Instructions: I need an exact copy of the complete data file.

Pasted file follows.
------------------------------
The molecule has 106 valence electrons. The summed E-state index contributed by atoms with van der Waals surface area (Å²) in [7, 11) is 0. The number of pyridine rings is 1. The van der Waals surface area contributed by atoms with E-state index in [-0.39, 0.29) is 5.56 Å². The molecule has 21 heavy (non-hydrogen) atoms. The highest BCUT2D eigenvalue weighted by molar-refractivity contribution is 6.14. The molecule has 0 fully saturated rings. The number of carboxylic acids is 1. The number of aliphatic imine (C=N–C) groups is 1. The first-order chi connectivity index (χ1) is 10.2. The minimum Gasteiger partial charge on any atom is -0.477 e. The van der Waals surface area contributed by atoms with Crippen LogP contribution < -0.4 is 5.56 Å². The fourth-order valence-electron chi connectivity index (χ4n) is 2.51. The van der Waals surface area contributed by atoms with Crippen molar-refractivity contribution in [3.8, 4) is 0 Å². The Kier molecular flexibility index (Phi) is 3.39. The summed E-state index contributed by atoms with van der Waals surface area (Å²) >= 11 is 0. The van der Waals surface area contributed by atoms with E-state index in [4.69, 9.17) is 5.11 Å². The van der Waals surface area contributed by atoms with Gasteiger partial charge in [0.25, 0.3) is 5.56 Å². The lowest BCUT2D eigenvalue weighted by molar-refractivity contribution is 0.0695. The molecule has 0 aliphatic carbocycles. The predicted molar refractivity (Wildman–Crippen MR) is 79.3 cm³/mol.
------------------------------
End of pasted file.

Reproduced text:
The molecule has 106 valence electrons. The summed E-state index contributed by atoms with van der Waals surface area (Å²) in [7, 11) is 0. The number of pyridine rings is 1. The van der Waals surface area contributed by atoms with E-state index in [-0.39, 0.29) is 5.56 Å². The molecule has 21 heavy (non-hydrogen) atoms. The highest BCUT2D eigenvalue weighted by molar-refractivity contribution is 6.14. The molecule has 0 fully saturated rings. The number of carboxylic acids is 1. The number of aliphatic imine (C=N–C) groups is 1. The first-order chi connectivity index (χ1) is 10.2. The minimum Gasteiger partial charge on any atom is -0.477 e. The van der Waals surface area contributed by atoms with Crippen LogP contribution < -0.4 is 5.56 Å². The fourth-order valence-electron chi connectivity index (χ4n) is 2.51. The van der Waals surface area contributed by atoms with Crippen molar-refractivity contribution in [3.8, 4) is 0 Å². The Kier molecular flexibility index (Phi) is 3.39. The summed E-state index contributed by atoms with van der Waals surface area (Å²) >= 11 is 0. The van der Waals surface area contributed by atoms with E-state index in [4.69, 9.17) is 5.11 Å². The van der Waals surface area contributed by atoms with Gasteiger partial charge in [0.25, 0.3) is 5.56 Å². The lowest BCUT2D eigenvalue weighted by molar-refractivity contribution is 0.0695. The molecule has 0 aliphatic carbocycles. The predicted molar refractivity (Wildman–Crippen MR) is 79.3 cm³/mol.